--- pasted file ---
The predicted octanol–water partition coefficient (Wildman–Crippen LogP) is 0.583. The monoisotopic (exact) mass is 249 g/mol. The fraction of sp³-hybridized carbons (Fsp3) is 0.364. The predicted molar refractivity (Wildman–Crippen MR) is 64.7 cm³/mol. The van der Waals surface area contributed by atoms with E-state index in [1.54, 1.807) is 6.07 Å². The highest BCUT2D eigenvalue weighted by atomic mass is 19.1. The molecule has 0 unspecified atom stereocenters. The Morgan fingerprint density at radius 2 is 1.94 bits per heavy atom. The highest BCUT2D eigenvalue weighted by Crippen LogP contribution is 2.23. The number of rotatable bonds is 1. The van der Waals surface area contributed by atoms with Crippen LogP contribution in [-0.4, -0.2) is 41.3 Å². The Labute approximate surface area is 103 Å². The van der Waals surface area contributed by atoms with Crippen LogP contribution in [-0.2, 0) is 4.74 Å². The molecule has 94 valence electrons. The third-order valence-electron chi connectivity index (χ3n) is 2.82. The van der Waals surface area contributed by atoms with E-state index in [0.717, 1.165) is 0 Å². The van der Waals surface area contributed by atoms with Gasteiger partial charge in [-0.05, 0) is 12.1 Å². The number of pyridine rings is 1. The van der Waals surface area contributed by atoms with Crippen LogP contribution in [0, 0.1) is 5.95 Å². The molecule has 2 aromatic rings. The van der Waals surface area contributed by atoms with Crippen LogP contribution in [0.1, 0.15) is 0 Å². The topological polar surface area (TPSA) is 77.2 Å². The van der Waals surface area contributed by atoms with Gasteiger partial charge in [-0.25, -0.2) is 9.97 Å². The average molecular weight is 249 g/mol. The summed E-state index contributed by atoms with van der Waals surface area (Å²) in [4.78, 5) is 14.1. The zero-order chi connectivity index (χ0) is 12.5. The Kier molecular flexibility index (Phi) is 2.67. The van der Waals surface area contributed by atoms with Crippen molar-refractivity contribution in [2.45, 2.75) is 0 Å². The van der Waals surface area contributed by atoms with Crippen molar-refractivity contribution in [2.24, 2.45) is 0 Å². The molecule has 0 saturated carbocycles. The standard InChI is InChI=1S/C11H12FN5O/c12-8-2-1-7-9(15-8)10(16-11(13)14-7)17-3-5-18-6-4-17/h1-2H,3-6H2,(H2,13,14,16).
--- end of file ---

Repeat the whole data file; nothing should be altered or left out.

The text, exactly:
The predicted octanol–water partition coefficient (Wildman–Crippen LogP) is 0.583. The monoisotopic (exact) mass is 249 g/mol. The fraction of sp³-hybridized carbons (Fsp3) is 0.364. The predicted molar refractivity (Wildman–Crippen MR) is 64.7 cm³/mol. The van der Waals surface area contributed by atoms with E-state index in [1.54, 1.807) is 6.07 Å². The highest BCUT2D eigenvalue weighted by atomic mass is 19.1. The molecule has 0 unspecified atom stereocenters. The Morgan fingerprint density at radius 2 is 1.94 bits per heavy atom. The highest BCUT2D eigenvalue weighted by Crippen LogP contribution is 2.23. The number of rotatable bonds is 1. The van der Waals surface area contributed by atoms with Crippen LogP contribution in [-0.4, -0.2) is 41.3 Å². The Labute approximate surface area is 103 Å². The van der Waals surface area contributed by atoms with Crippen LogP contribution in [-0.2, 0) is 4.74 Å². The molecule has 94 valence electrons. The third-order valence-electron chi connectivity index (χ3n) is 2.82. The van der Waals surface area contributed by atoms with E-state index in [0.717, 1.165) is 0 Å². The van der Waals surface area contributed by atoms with Gasteiger partial charge in [-0.05, 0) is 12.1 Å². The number of pyridine rings is 1. The van der Waals surface area contributed by atoms with Crippen LogP contribution in [0, 0.1) is 5.95 Å². The molecule has 2 aromatic rings. The van der Waals surface area contributed by atoms with Crippen LogP contribution in [0.1, 0.15) is 0 Å². The topological polar surface area (TPSA) is 77.2 Å². The van der Waals surface area contributed by atoms with Gasteiger partial charge in [-0.25, -0.2) is 9.97 Å². The average molecular weight is 249 g/mol. The summed E-state index contributed by atoms with van der Waals surface area (Å²) in [4.78, 5) is 14.1. The zero-order chi connectivity index (χ0) is 12.5. The Kier molecular flexibility index (Phi) is 2.67. The van der Waals surface area contributed by atoms with Crippen molar-refractivity contribution in [2.45, 2.75) is 0 Å². The van der Waals surface area contributed by atoms with Crippen molar-refractivity contribution in [2.24, 2.45) is 0 Å². The molecule has 0 saturated carbocycles. The standard InChI is InChI=1S/C11H12FN5O/c12-8-2-1-7-9(15-8)10(16-11(13)14-7)17-3-5-18-6-4-17/h1-2H,3-6H2,(H2,13,14,16).